Ophthalmologist (eye doctor)::
One in three children has an increased eye pressure (glaucoma) as a result of the altered blood supply to the affected eye. Children with SWS must therefore be examined by an ophthalmologist.
The Sturge - Weber consultation hour
The children with a nevus flammeus in the face and a demonstrated or suspected involvement of neurological problems are seen at the multidisciplinary Sturge-Weber consultation hour. The specialists who participate in this are: a pediatric neurologist, pediatric dermatologist and specialized pediatrician. The team also includes an ophthalmologist and pediatric neuroradiologist. A nurse specialist is also involved for children with epilepsy.
There is no cure for SWS. Treatment is aimed at controlling symptoms:
Port-wine stain / nevus flammeus:
Laser therapy can reduce the red coloring of the skin on the face.
Children with SWS are treated with aspirin to keep the blood vessels circulating properly. A low dose can reduce or prevent unilateral paralysis episodes ("stroke-like episodes").
Epilepsy is first treated with anti-epileptics: medicines for epilepsy. For some children this does not help enough and additional therapies are possible in the form of a ketogenic diet, vagus nerve stimulation or epilepsy surgery.
Children with SWS are more likely to suffer from migraine headaches. This migraine is treated in the same way as a migraine without SWS, with drugs to treat a headache attack and sometimes also drugs to reduce the frequency of headache attacks.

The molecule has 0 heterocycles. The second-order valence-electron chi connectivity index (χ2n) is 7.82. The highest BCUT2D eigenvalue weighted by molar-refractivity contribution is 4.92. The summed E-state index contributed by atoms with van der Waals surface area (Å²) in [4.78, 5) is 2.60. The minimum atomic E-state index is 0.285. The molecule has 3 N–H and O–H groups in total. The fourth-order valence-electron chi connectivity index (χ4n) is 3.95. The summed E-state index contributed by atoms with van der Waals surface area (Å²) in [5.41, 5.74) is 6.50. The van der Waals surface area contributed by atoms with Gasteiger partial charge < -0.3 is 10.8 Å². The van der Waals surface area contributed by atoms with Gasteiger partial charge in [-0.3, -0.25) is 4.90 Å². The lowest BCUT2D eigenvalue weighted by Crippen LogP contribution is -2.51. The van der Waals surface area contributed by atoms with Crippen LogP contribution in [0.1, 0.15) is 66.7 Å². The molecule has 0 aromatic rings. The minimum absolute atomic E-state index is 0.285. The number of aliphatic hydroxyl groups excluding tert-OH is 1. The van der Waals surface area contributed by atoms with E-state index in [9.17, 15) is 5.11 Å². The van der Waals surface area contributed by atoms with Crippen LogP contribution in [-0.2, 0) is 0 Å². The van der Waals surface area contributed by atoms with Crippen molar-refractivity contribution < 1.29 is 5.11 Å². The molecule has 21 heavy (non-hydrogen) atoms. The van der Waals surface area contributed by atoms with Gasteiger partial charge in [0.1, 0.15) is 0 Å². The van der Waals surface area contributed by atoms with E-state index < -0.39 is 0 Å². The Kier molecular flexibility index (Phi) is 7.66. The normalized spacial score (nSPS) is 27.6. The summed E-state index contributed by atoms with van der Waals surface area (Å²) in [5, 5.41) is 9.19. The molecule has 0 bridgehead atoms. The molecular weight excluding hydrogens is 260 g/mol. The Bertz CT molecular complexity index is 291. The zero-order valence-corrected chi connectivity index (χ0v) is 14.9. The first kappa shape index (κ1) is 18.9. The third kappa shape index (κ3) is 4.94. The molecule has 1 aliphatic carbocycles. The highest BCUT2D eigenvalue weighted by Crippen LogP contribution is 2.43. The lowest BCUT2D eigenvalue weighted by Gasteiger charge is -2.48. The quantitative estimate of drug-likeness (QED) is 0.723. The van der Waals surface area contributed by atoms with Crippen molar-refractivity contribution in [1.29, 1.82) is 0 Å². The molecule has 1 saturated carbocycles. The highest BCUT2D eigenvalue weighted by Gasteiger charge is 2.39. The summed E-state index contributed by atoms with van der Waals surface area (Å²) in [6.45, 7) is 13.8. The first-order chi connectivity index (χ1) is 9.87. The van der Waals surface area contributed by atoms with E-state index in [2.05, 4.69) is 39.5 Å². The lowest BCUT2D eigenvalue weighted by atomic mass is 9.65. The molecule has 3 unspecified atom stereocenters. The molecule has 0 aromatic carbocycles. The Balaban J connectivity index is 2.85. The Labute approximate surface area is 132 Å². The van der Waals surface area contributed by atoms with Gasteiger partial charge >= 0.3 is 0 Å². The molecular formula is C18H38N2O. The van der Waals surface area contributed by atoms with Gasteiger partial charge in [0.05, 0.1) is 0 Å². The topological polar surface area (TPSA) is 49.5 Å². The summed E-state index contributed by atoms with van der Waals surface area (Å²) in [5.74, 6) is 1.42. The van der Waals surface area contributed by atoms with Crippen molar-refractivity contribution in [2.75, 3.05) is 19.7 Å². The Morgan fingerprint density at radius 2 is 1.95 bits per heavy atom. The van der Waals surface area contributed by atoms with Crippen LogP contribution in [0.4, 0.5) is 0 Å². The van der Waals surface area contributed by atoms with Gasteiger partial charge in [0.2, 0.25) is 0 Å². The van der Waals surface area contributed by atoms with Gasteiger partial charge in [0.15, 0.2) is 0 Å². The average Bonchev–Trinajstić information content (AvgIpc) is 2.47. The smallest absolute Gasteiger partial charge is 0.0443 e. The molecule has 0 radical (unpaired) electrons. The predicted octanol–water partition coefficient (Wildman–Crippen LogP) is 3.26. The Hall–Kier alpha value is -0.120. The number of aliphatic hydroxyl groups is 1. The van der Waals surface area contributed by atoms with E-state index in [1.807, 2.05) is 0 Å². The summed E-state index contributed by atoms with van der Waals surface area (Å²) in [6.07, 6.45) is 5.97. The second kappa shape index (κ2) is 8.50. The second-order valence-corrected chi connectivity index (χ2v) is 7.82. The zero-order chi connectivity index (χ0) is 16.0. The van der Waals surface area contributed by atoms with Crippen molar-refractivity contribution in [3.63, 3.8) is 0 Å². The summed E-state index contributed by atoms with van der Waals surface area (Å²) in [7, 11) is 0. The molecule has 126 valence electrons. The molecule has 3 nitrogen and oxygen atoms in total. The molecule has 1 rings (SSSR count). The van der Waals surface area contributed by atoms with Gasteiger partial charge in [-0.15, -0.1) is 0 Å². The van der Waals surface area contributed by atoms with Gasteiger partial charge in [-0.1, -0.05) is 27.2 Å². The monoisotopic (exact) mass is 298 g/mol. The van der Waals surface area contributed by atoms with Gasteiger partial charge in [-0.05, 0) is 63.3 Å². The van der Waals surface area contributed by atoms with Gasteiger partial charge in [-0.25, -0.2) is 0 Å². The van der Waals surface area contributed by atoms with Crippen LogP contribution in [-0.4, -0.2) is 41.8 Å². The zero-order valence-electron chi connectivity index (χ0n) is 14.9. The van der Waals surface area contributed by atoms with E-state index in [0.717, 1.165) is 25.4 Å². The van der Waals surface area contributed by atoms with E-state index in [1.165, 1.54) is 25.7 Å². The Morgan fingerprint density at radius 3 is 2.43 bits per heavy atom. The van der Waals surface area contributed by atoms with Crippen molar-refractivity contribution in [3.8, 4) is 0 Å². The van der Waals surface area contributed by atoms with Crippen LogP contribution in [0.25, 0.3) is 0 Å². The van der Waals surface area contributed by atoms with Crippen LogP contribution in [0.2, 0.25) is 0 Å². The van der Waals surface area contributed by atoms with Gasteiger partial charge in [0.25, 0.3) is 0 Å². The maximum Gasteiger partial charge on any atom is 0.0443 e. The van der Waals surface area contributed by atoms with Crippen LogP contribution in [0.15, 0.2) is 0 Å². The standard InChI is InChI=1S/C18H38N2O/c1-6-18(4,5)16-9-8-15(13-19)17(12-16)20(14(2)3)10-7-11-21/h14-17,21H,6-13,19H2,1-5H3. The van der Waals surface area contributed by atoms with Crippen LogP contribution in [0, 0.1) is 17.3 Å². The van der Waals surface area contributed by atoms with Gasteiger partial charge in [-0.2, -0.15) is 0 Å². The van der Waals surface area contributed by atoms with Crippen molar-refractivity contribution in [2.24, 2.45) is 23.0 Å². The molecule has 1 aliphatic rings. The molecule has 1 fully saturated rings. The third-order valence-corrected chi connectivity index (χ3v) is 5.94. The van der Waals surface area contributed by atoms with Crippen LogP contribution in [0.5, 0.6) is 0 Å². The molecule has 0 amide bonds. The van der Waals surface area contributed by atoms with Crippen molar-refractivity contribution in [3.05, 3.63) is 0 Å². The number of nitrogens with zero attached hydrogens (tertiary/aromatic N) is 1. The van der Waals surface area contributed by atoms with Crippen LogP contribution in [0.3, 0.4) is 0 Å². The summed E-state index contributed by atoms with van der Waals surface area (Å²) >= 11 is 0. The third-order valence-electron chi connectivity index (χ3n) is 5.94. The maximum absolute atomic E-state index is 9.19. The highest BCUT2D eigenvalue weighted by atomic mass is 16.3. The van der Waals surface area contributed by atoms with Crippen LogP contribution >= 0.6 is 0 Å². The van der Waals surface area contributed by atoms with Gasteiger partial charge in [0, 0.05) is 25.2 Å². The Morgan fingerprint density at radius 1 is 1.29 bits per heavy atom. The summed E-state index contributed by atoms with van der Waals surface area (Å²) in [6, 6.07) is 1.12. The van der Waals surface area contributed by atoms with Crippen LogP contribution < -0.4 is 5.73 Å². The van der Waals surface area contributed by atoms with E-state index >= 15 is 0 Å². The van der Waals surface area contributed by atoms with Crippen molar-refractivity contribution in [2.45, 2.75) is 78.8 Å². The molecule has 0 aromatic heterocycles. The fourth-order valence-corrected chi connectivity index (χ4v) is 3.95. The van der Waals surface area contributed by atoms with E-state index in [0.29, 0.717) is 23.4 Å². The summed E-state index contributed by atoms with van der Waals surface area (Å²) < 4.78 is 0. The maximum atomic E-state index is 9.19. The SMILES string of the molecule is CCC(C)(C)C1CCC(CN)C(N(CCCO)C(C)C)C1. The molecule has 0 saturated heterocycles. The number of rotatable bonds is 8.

Increased eye pressure / glaucoma:
An increased eye pressure is first treated by means of eye drops that lower the pressure. If that does not help, surgery is sometimes required.
Pediatric neurologist and coordinator: Drs. S.M. Koudijs
Dermatologist: Prof. Dr. Suzanne Pasmans
Pediatrician: Dr. Peter de Laat
Radiologist: Dr. Marjolein Dremmen
Epilepsy nurse: Mrs. J.E. Rietveld
In order to provide the best possible care to patients with a rare condition, it is essential that global knowledge about the condition is gathered. Nationwide, centers of expertise have been set up to stimulate care for rare disorders and to gather knowledge. For the formal recognition of an expertise center by the Ministry of Health, an important condition is that the expertise center gathers, analyzes and shares knowledge through publications. These can be publications in scientific journals, but also treatment guidelines for health care professionals or information brochures for patients or caregivers. We optimize care and research within ENCORE through standardized follow-up and close collaboration between doctors and researchers. That way, we can ultimately develop better treatments for rare conditions. You may therefore be asked to participate in research. Participation in research is always on a voluntary basis. The data obtained is stored and analyzed in an anonymous form. All research has been approved in advance by an ethics review committee.
To learn more about research on Sturge-Weber at ENCORE, click here